Massacre in Afghanistan: U.S. Bombing or Taliban Trick?

Saturday, May 09, 2009

U.S. military officials tried to blame the Taliban for the carnage in western Afghanistan earlier this week, only to have others in the Defense Department admit that American air strikes were at least partially responsible for the death of more than 100 people. Shortly after U.S. aircraft bombed the villages of Ganjabad and Gerani in Farah province, Pentagon sources tried to claim that Taliban guerillas, who were hiding in the village after ambushing Afghan forces, had slaughtered the civilians with grenades to “stage” a massacre and blame the U.S. But by Thursday, a Defense official told the New York Times that the early claims faulting the Taliban were “thinly sourced,” and that some of the dead were killed by American bombs.

Afghan officials were outraged by both the attack and the U.S. efforts to avoid responsibility. Muhammad Naeem Farahi, a Parliament member from Farah, scoffed at the suggestion that the Taliban were to blame. “No, that’s not true,” he told the New York Times, “and I am someone who supports the American presence.” The massacre provoked street protests outside police stations and the governor’s office in Farah, with some chanting “Death to America” and demanding the withdrawal of American forces from Afghanistan.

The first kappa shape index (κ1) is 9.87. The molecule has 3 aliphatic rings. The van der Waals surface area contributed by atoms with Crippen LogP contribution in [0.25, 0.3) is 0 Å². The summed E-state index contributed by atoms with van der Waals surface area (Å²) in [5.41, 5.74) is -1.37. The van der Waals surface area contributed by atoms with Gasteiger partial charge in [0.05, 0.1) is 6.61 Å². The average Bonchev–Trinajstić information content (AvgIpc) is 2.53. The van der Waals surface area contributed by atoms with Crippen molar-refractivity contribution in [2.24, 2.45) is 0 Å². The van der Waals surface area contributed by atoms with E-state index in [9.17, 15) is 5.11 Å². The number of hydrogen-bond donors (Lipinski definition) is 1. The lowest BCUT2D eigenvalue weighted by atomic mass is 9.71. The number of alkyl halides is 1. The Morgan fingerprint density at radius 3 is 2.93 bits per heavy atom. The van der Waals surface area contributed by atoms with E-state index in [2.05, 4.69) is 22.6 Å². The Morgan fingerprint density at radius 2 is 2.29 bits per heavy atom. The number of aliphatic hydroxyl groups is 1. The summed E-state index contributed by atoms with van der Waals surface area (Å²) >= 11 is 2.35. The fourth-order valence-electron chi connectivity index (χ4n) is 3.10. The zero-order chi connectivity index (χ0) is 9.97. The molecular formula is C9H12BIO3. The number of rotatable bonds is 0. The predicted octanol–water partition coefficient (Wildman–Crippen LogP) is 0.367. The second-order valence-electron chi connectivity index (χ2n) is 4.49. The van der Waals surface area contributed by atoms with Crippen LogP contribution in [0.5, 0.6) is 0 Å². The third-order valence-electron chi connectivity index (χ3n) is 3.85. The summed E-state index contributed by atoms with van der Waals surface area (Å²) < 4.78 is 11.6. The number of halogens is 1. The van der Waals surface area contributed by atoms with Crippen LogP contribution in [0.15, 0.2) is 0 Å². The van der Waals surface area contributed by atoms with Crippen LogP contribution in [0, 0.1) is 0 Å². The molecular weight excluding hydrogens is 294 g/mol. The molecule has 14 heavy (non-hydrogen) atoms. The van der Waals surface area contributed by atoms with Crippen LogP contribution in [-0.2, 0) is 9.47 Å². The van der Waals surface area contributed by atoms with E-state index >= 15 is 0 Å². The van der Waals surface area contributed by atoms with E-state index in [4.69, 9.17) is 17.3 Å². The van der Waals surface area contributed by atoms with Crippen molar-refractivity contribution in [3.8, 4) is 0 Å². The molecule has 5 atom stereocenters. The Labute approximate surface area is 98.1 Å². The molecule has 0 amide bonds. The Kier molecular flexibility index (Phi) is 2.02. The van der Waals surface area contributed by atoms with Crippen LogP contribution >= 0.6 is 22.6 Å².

The conflict in Afghanistan killed more than 2,000 civilians last year, according to the United Nations. If, as villagers claim, 147 civilians died in the bombing, it would be deadliest incident in Afghanistan since U.S.-led forces invaded the country 7 ½ years ago.
-Noel Brinkerhoff
U.S. Admits Civilians Died in Afghan Raids (By Elisabeth Bumiller and Carlotta Gall, New York Times)


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